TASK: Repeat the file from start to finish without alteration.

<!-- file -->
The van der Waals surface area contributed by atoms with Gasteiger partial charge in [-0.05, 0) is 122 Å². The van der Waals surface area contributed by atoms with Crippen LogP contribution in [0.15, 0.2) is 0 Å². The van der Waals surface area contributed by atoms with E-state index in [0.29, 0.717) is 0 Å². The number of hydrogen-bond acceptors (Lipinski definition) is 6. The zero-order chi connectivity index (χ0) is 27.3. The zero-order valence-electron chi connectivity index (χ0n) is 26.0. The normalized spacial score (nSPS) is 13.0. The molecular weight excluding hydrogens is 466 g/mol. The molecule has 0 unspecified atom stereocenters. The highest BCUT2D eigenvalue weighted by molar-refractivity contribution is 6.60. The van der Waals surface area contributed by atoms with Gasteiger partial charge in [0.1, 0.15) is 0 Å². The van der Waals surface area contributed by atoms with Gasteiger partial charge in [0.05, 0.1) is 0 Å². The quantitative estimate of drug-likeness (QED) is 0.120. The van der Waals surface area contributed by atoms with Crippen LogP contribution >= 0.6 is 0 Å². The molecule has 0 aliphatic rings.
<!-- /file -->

The van der Waals surface area contributed by atoms with Gasteiger partial charge in [-0.05, 0) is 122 Å². The van der Waals surface area contributed by atoms with Crippen LogP contribution in [0.15, 0.2) is 0 Å². The van der Waals surface area contributed by atoms with E-state index in [0.29, 0.717) is 0 Å². The number of hydrogen-bond acceptors (Lipinski definition) is 6. The zero-order chi connectivity index (χ0) is 27.3. The zero-order valence-electron chi connectivity index (χ0n) is 26.0. The normalized spacial score (nSPS) is 13.0. The molecular weight excluding hydrogens is 466 g/mol. The molecule has 0 unspecified atom stereocenters. The highest BCUT2D eigenvalue weighted by molar-refractivity contribution is 6.60. The van der Waals surface area contributed by atoms with Gasteiger partial charge in [0.1, 0.15) is 0 Å². The van der Waals surface area contributed by atoms with Gasteiger partial charge in [0.05, 0.1) is 0 Å². The quantitative estimate of drug-likeness (QED) is 0.120. The van der Waals surface area contributed by atoms with Crippen LogP contribution >= 0.6 is 0 Å². The molecule has 0 aliphatic rings.